Brokers slam plans for state aggregator as ‘short-sighted’ and ‘mad’

Brokers slam plans for state aggregator as ‘short-sighted’ and ‘mad’

Brokers slam plans for state aggregator as ‘short-sighted’ and ‘mad’ Brokers have criticised Federal Government plans to establish a North Queensland aggregator for home insurance, and its move to clarify that brokers can sell policies from foreign insurers, “short-sighted” and “nothing short of madness”.

They also panned the plans for demonstrating a “lack of respect” for local insurers and creating new problems for the consumer, ASIC and the ACCC.

Senator Mathias Cormann said that establishing a North Queensland aggregator for home insurance and “clarifying that licensed brokers can sell policies from foreign insurers where they offer consumers a better price” will boost competition in North Queensland – but brokers disagree.

David Coe, managing director of Queensland-based North West Insurance, condemned the initiatives as a move that is “nothing short of madness”.

He told Insurance Business: “It brings in all the changes to be regulated, trained and meet certain requirements and yet now they are looking at allowing brokers to use the authorised insurers market.”

Another Queensland broker, Robert Cooper, director of Cooper Professional Risks, is also sceptical of the plans. He said an aggregator will do nothing to bring prices down. 

He criticised the government for turning the issue of premiums into a political one in an industry that “is not readily held in high-esteem by the community” and “using taxpayers' money for a pointless aggregator site that does not create competition”.

Cooper said while using foreign insurers may improve competition, it will also create problems for intermediaries too such as how and where claims are handled.

“Not being licenced for the Australian market basically means the Financial Ombudsman Service is not available for the consumer if they have a problem with a claim.”

He also fears that brokers will be lumbered with any problems that arise out of the policy or a claim, adding: “It simply creates a new problem for the consumer and a new one for ASIC and the ACCC.

“It shows how incredibly short sighted this Federal Government is with the insurance industry.

“Encouraging unauthorised foreign insurers demonstrates at the end of the day they have no respect for Australian insurers, actuaries or claims staff.”

NIBA CEO Dallas Booth took to address concerns over the use of foreign insurers, saying: “While it will be important to see the detail of the Government’s proposals, consumers can be confident that insurance brokers will only recommend insurance companies – local or foreign – that they have complete confidence in, in relation to the terms and conditions they offer, the prices they charge, and their willingness and ability to pay claims promptly.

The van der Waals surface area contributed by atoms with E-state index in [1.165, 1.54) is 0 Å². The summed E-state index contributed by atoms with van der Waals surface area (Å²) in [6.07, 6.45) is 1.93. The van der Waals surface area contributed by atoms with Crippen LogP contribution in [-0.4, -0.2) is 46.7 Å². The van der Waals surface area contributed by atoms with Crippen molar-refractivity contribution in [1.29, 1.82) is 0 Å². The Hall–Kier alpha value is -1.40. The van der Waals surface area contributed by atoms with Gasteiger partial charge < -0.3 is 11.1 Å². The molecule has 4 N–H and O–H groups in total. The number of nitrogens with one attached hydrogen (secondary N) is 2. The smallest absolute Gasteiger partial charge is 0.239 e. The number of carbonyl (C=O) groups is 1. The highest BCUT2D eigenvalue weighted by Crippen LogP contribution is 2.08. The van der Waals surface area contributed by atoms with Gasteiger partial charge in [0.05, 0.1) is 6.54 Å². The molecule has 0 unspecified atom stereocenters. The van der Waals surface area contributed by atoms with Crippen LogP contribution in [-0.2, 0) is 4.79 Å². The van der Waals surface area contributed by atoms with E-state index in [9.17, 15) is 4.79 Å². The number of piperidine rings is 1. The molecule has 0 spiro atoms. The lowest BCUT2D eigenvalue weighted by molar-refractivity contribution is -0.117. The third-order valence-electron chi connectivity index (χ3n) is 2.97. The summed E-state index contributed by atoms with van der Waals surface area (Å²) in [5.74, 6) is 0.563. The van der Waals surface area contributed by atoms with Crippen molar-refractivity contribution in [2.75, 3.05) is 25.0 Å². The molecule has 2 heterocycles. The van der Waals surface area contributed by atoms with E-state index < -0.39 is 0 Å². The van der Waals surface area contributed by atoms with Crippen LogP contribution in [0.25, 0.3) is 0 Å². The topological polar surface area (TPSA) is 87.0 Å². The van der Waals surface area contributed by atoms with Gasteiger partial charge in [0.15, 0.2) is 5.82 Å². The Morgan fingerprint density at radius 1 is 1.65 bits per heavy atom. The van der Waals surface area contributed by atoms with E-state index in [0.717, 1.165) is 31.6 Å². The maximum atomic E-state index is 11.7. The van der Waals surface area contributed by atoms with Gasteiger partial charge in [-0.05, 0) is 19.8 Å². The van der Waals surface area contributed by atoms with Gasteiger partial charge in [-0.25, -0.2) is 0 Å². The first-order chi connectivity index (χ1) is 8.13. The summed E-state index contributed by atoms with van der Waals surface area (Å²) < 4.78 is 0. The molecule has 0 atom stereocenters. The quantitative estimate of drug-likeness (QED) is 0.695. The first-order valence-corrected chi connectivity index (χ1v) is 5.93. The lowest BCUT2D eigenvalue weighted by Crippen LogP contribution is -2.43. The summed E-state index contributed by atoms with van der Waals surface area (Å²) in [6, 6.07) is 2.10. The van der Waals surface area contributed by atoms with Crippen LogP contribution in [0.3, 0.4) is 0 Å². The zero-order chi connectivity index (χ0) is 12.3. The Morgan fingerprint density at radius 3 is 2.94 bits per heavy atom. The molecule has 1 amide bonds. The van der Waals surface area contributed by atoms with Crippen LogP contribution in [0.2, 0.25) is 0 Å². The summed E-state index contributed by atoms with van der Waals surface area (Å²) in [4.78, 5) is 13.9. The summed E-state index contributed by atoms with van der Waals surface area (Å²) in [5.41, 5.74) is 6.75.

“That’s another reason why consumers should seek their advice prior to purchasing their cover. It’s the only way for consumers to be fully confident that their insurance is adequately covering them for their own individual risks, and that they will be fully looked after if they have to make a claim on the policy.”
 
The Federal Government is also working closely with the Queensland Government to develop a program of engineering assessments for strata properties in North Queensland.
 
7 Comments
  • MD 24/10/2014 9:46:51 AM
    The Government and some consumers forget you get what you pay for, and its about the cover. Our House is our biggest asset, yet why do consumers treat house insurance like a joke, have a look and the Ombudsmans stats, direct Insurers have the most complaints compared to Broker clients.
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  • The Oracle 24/10/2014 9:52:30 AM
    How disappointing that an otherwise competent finance minister should be so short-sighted. Every APRA registered insurer would justifiably be considering the setting up of off-shore entities. Turning to engineering assessments for strata properties. Just wait for the backlash when a plethora of sub standard construction practices are identified...
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  • Muzzy 24/10/2014 9:53:42 AM
    As the quotes in the article allude to, allowing foreign insurers into the market based on price is very dangerous. Compliance with regulations, FOS etc is a genuine cost to local insurers, which their foreign rivals don't have to bear. I don't see how this creates a level playing field.

    It may result in cheaper premiums for those clients who fortunately never need to claim but it will most likely also serve to dilute coverage for those that do need to call on their policy.
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